When I heard her story, it made me thankful that if I have to hear voices, I hear them the way I do. When I hear my voices, I have no illusions that they are real. She, on the other hand, never knows until she can physically see the location the voice is coming from.

She has difficulty telling what is real and what isn’t. When she hears someone talking to her, she doesn’t always make the distinction between what they are saying when they’re standing in front of her and what they say when she can’t see them. The memory of what they say stays with her, real or imagined. And the things they say are not always positive. So she gets the impression that people are saying things that aren’t nice , and that maybe they don’t really like her, because of what she hears them say when she can’t see them. She only hears people she knows. I on the other hand have never met the people whose voices I hear.
I am thankful that my voices are so benign. The things they say are actually rather boring to me. I don’t question whether they like me. It doesn’t matter to me. And in fact they don’t treat me poorly. And they don’t show up until I am under stress. In that we are alike. Hers show up under stress also.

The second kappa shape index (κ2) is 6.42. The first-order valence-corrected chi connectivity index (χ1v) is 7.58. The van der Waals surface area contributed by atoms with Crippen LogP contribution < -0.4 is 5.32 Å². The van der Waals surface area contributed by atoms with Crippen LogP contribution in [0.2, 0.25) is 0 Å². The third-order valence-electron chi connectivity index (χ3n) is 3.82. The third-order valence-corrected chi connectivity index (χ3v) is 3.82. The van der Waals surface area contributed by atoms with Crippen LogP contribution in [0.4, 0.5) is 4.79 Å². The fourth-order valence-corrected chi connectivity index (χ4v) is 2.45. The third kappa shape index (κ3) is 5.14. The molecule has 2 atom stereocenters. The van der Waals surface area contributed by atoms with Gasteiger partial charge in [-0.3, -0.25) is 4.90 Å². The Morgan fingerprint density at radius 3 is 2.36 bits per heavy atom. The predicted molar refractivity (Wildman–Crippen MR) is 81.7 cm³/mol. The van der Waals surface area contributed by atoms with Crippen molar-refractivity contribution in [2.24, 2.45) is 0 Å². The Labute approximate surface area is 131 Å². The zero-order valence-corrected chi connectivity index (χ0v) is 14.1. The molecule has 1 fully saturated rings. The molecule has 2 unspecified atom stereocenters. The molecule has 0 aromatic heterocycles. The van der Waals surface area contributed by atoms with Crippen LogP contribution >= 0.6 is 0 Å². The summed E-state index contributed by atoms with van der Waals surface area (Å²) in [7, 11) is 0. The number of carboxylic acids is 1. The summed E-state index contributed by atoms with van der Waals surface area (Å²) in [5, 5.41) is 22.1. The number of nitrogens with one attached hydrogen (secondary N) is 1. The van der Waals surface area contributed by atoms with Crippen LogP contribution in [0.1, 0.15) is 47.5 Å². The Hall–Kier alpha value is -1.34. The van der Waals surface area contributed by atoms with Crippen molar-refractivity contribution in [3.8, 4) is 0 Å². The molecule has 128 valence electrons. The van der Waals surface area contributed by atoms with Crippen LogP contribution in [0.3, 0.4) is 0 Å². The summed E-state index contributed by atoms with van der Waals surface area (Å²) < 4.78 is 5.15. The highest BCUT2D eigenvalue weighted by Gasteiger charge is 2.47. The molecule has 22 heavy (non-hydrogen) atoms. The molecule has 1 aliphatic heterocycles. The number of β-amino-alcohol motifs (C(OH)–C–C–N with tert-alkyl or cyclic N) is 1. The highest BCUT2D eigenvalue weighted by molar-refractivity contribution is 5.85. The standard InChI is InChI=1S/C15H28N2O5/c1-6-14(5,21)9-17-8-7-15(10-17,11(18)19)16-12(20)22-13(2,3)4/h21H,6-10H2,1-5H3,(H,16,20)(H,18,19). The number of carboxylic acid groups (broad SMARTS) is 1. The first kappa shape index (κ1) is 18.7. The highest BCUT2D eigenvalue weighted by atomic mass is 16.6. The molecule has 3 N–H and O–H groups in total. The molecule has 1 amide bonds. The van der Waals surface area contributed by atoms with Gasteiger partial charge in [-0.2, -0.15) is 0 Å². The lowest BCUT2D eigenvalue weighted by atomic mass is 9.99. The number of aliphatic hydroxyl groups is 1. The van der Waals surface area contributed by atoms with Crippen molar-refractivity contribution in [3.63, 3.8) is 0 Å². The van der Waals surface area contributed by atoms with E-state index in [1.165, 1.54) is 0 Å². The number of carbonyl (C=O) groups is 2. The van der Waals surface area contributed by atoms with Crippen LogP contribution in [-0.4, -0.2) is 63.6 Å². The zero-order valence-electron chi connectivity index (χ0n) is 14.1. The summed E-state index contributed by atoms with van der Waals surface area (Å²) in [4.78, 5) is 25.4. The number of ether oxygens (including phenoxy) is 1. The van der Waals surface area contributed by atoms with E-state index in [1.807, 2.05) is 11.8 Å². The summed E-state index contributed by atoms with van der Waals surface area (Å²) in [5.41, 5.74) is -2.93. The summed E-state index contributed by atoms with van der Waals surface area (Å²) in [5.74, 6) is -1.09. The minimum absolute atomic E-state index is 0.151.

Stress seems to be the common denominator between us, bringing on the phenomenon of hearing voices.

Unlike her, I build my life around avoiding stress, with one exception. I force myself to do NAMI’s In Our Own Voice presentations, because I believe my momentary discomfort (if you can even call it that) is worth the price of educating people and removing stigma associated with mental illness.

In her case, she doesn’t  go out of her way to avoid stress like I do. She used to teach school, but now subs for other teachers, a job that causes stress. Walking into a class full of middle school children with only a lesson plan written by their normal teacher, complete with notes about which kids are difficult, isn’t for the faint of heart. And yet she continues to expose herself to stress because she loves what she does. It’s worth the price of hearing voices to her to continue.

We are each coping with our mental illness in our own way.  I wish her every success.

The Case for Insanity November 21, 2013

Posted by Crazy Mermaid in Delusions, Hallucinations, Hearing Voices, mental illness.
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The case for insanity is compelling

In early February 2008, at the beginning of my traipse into a world of make-believe, I had ESP.  How cool is that? I talked with people in my head.  Powerful people.   Bill and Melinda Gates. The Dalai Lama. Oprah Winfrey.  My (then) bosses. All of these people and more were at my beck and call.

Then there was my job situation.  In my fantasy world, my (real) boss, via ESP, directed me to quit my (real) job.  So I did. Then, via ESP, he begged for my return, promising me more money and better control over my job.  In the meantime, Bill and Melinda Gates offered me a job at The Bill and Melinda Gates Foundation.  For twice the money.